13 thoughts on “Israel's Religiously Divided Society

  • in MY opinion aslo after watching this documentary, religion is the only problem in israel, if u dont adapt u dont survive and stubborn israelis just cant do it on 11:19 best example u can have
    In the moment israelis will throw all their religious prejustice, there wont be many problems left in there

  • ISRAEL HAS FAILED. DIVERSITY IS DESTROYING IT FROM WITHIN. A JEWISH COUNTRY CANNOT HAVE NON-JEWS OR RADICAL JEWS. THE TORAH IS ONE, G-D IS ONE, AND JEWS MUST BE ONE OR THEY WILL PERISH. HAVE YOU LEARNED NOTHING FROM READING THE TORAH OVER AND OVER AGAIN???? READ WHAT G-D DOES TO DISOBEDIENT JEWS. HE WARNED YOU. SO DO NOT CRY WHEN HE DESTROYS YOU.

  • JUDAISM IS GOING THROUGH THE SAME THING CHRISTIANITY HAS GONE THROUGH. MANY DIFFERENT SECTS AND TYPES. ALL FOLLOW DIFFERENT RULES BUT STILL CLAIM TO WORSHIP THE SAME G-D. JUDAISM IS ON A SPIRAL INTO DEATH. IT IS BROKEN. THERE IS ONE G-D, ONE LAW. MAN CANNOT MAKE UP THEIR OWN LAWS OR INTERPRET THE WORD OF G-D. NO MAN, RABBI, PRIEST, OR PREACHER CAN ADD TO OR TAKE AWAY FROM G-D'S WORD AND LAW. EACH JEW HAS TO DECIDE WHAT KIND OF JEW ARE THEY??? A REAL JEW??? OR A FAKE JEW???? THERE IS ONLY ONE KIND. NO EXCEPTIONS. NO RADICALS, NO REFORM, NO CONSERVATIVE, NO HASIDIC, NONE OF THOSE. ONE LAW, ONE G-D, ONE JUDAISM. LIKE IT OR GET OUT. G-D DOES NOT ACCEPT HALF OBEDIENCE . YOU EITHER OBEY OR YOU DIE. HAVE JEWS LEARNED NOTHING FROM READING THE TORAH?????

  • This proves diversity does not work. G-d warned the Israelites to NOT allow people who worship other G-ds to live among them and to NOT marry outside the religion lest these people cause them to worship other G-ds. And NO, Muslims do not worship the same G-d as the Israelites. They allowed Mohammad to take G-ds place. Christians worship a pagan religion. DIVERSITY FAIL. ALL JEWS MUST FOLLOW THE SAME LAWS AND THE SAME G-D. SPLITTING INTO DIFFERENT SECTS WILL NOT WORK AND G-D WILL REJECT YOU. ONE TORAH, ONE LAW. WHEN MEN START CHANGING LAWS TO FIT MAN'S MIND, THEN THEY ARE NO LONGER G-DS LAWS. THEY ARE MANS. YOU CAN NEVER CHANGE THE LAW. NOT FOR ANY REASON WHATSOEVER.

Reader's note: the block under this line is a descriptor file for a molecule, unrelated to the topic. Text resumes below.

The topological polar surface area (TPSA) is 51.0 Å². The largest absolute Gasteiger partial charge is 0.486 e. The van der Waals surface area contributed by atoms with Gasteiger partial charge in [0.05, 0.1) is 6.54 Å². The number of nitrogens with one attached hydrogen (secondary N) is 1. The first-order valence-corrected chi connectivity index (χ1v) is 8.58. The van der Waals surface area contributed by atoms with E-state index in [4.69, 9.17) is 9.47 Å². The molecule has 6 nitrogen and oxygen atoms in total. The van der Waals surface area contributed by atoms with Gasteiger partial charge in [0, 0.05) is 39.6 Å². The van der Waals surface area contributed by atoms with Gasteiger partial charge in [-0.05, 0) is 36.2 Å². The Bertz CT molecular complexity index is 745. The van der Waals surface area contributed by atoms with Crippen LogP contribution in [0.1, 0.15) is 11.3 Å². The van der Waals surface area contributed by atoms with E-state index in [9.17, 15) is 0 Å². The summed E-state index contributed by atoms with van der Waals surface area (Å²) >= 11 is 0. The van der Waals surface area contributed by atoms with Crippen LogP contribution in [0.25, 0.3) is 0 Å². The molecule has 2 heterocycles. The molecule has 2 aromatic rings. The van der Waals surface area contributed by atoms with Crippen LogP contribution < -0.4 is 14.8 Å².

• If we believe in kindness and make it our divine religion , we will never live in troubles such as racism . We are all humans . Why we judge people by their religion . Yes we have to be secular looking for the truth , but that does not means to take science as a religion . Kindness , love , harmony , peace and equality should be our goal and religion .

  • There are few clearer examples of the slow poison that religious fundamentalism is to modern societies. Politicians who court fundamentalists are short-sighted and are playing with fire. Fundamentalists sow the seeds of their own destruction.

  • The problem of Israeli society is simple:

    JEREMIAH 6:16-19: "
    16 Thus saith the Lord,
    Stand ye in the ways, and see, and ask for the OLD PATHS , where is the
    good way, and walk therein, and ye shall find rest for your souls. But
    they said, We will not walk therein. 17 Also I set watchmen over you, saying, Hearken to the sound of the trumpet. But they said, We will not hearken. 18 Therefore hear, ye nations, and know, O congregation, what is among them. 19 Hear,
    O earth: behold, I will bring evil upon this people, even the fruit of
    their thoughts, because they have not hearkened unto my words, nor to my
    law, but rejected it.

  • Can't you find this among all social groups in most countries? We were talking about social groups in my sociology